March 2012 Archives
Want a productivity boost? Try exercise. Don’t have time? Make time, while you’re at the office. And if you think your boss won’t approve, share this latest research.
A recent study showed that employees can use work time for exercise or other health promoting measures and maintain the same level of productivity, or higher at work. Employees who spent 2.5 hours a week being physically active were more satisfied with the quantity and quality of their work, reported increased work ability and took less sick time than employees who did not engage in physical activity.
By using work time for exercise, employees can also improve their work-life balance because their workout time isn’t squeezed into already busy personal/family time. Also in a recent study, for employees who were more physically active, job burnout was less likely to develop into depression. In this study, the best benefits were achieved by people who exercised 4 hours a week.
Some exercise is better than none though, so don’t beat yourself up if you can only fit in 20 minute workouts three days a week. It’s better to have a little regular exercise than to crash and burn on a workout routine you can’t maintain, or avoid it completely. Schedule your exercise breaks on your calendar so you have the time in your day reserved and can schedule work meetings around it. If you plan to exercise mid-day, try taking a class like Pilates where you are less likely to work up an intense sweat. This way you can just change your clothes and get back to work, fitting in more intense cardio or sweat sessions over the weekend.
There are many shortcuts you can take to fit a good workout into a 30-minute break. What works best for you will depend on your personal preferences, commute and what’s available at your workplace. The physical activity you are able to fit in can be shaped around whether you have an onsite gym (or one close by), a safe place to jog or if your organization offers fitness classes onsite.
You could try fitting your workouts in first thing in the morning, either before commuting to work, or after your get to the office. Not only would you avoid the crowded locker room during lunchtime, but you could also accomplish your exercise goals first thing in the morning, which is a huge morale boost. Or, you could leave the office 30 minutes early to fit your workout in before you go home – but this is harder to stick with because of those inevitable things that come up. Whatever you decide, here are a few tips for how to get the most out of those 30 minutes.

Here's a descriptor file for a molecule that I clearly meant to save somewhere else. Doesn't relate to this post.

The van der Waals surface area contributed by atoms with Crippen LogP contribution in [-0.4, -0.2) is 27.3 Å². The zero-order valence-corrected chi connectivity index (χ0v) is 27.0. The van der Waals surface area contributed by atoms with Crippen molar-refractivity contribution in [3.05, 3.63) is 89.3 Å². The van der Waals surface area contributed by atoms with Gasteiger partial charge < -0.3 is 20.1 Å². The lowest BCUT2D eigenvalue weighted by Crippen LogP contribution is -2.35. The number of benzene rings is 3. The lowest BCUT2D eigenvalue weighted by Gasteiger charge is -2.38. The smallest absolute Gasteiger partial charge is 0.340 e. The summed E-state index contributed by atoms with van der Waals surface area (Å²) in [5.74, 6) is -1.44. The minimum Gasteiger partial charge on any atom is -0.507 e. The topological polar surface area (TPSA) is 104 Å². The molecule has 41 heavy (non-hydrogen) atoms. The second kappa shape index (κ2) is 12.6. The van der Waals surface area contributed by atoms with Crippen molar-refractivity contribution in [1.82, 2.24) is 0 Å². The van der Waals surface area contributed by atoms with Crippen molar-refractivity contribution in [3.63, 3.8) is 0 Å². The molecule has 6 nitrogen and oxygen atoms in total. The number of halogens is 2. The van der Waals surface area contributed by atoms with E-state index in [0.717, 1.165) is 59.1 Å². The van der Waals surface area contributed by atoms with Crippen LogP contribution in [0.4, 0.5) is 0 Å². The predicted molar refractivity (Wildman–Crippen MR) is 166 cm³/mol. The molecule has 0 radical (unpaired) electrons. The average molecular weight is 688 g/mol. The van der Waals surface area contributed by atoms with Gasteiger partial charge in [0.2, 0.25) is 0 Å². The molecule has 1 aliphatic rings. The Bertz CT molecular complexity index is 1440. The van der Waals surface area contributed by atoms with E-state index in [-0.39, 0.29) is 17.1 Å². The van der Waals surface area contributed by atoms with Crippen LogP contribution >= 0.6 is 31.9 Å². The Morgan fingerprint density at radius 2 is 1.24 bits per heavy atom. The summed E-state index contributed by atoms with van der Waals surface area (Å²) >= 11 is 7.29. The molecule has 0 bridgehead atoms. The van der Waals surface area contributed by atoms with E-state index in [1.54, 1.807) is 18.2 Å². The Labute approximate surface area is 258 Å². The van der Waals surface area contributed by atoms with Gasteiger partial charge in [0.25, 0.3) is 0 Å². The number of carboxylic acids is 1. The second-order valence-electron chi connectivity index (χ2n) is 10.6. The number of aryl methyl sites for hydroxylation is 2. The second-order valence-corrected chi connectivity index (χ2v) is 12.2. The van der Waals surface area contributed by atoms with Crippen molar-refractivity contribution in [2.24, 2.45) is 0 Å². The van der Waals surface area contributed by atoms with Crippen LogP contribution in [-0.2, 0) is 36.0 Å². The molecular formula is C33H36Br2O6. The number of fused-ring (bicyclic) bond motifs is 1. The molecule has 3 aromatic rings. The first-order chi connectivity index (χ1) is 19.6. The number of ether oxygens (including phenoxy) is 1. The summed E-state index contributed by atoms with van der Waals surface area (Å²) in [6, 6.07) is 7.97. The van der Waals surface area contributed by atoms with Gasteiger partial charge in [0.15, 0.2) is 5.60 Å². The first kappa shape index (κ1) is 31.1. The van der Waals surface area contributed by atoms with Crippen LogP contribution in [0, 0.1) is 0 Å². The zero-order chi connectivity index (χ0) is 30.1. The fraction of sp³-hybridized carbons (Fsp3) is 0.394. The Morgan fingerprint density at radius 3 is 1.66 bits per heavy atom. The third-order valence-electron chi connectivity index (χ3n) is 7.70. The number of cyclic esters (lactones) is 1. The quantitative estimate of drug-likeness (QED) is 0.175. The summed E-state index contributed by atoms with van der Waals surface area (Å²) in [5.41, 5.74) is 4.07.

- Pack a well-organized gym bag the night before
- Keep an easy snack and filled water bottle in your gym bag so you can munch on the go and stay hydrated
- Do everything you can to get ready to exercise while you are walking to your gym/workout class. Example: Take off and store your watch in your gym bag, put your hair up, grab your ID badge and prime your iPod
- Try dry shampoo instead of washing your hair, or try washing your face and slathering on deodorant instead of taking a full shower to save time
- Pack a healthy lunch the night before so you know you have a nutritious lunch waiting for you when you’re done with your workout
If your manager is still not supportive of employees taking time out of the workday to exercise, you may want to suggest that s/he make time for it themselves – in another recent study, exercise was shown to buffer the negative effects of supervisor stress on their relationship with subordinates, and weaken the link between stress and abusive behavior toward employees. Not only can physical activity improve employees’ health and reduce the organization’s healthcare costs, but it can also empower employees to be more productive and improve manager-subordinate dynamics.